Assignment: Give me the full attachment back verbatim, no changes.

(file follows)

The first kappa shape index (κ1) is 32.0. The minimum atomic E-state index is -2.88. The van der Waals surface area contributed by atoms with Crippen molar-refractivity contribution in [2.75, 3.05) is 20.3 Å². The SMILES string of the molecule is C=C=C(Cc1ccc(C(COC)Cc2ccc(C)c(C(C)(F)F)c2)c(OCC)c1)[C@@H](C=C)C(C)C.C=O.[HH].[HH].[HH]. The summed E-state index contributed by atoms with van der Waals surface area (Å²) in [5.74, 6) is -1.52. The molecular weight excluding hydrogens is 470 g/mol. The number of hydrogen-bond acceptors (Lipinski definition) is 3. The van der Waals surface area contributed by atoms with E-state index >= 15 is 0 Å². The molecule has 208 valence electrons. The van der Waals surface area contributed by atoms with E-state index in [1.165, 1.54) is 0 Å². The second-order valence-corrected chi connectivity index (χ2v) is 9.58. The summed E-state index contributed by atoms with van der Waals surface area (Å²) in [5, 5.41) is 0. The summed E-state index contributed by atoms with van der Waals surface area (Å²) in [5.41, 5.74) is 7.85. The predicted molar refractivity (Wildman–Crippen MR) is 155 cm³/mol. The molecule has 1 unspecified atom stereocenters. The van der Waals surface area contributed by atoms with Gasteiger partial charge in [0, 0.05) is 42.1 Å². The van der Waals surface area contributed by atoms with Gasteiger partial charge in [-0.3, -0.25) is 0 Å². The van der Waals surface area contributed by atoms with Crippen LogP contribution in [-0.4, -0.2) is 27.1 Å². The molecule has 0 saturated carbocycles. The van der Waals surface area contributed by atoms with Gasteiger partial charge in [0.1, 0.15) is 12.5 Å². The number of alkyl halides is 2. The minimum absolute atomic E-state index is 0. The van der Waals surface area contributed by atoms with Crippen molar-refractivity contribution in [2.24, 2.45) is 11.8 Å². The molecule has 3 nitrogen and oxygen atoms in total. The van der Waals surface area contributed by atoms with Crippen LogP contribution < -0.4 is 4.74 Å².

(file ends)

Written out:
The first kappa shape index (κ1) is 32.0. The minimum atomic E-state index is -2.88. The van der Waals surface area contributed by atoms with Crippen molar-refractivity contribution in [2.75, 3.05) is 20.3 Å². The SMILES string of the molecule is C=C=C(Cc1ccc(C(COC)Cc2ccc(C)c(C(C)(F)F)c2)c(OCC)c1)[C@@H](C=C)C(C)C.C=O.[HH].[HH].[HH]. The summed E-state index contributed by atoms with van der Waals surface area (Å²) in [5.74, 6) is -1.52. The molecular weight excluding hydrogens is 470 g/mol. The number of hydrogen-bond acceptors (Lipinski definition) is 3. The van der Waals surface area contributed by atoms with E-state index >= 15 is 0 Å². The molecule has 208 valence electrons. The van der Waals surface area contributed by atoms with E-state index in [1.165, 1.54) is 0 Å². The second-order valence-corrected chi connectivity index (χ2v) is 9.58. The summed E-state index contributed by atoms with van der Waals surface area (Å²) in [5, 5.41) is 0. The summed E-state index contributed by atoms with van der Waals surface area (Å²) in [5.41, 5.74) is 7.85. The predicted molar refractivity (Wildman–Crippen MR) is 155 cm³/mol. The molecule has 1 unspecified atom stereocenters. The van der Waals surface area contributed by atoms with Gasteiger partial charge in [0, 0.05) is 42.1 Å². The van der Waals surface area contributed by atoms with Gasteiger partial charge in [-0.3, -0.25) is 0 Å². The van der Waals surface area contributed by atoms with Crippen LogP contribution in [-0.4, -0.2) is 27.1 Å². The molecule has 0 saturated carbocycles. The van der Waals surface area contributed by atoms with Gasteiger partial charge in [0.1, 0.15) is 12.5 Å². The number of alkyl halides is 2. The minimum absolute atomic E-state index is 0. The van der Waals surface area contributed by atoms with Crippen molar-refractivity contribution in [2.24, 2.45) is 11.8 Å². The molecule has 3 nitrogen and oxygen atoms in total. The van der Waals surface area contributed by atoms with Crippen LogP contribution < -0.4 is 4.74 Å².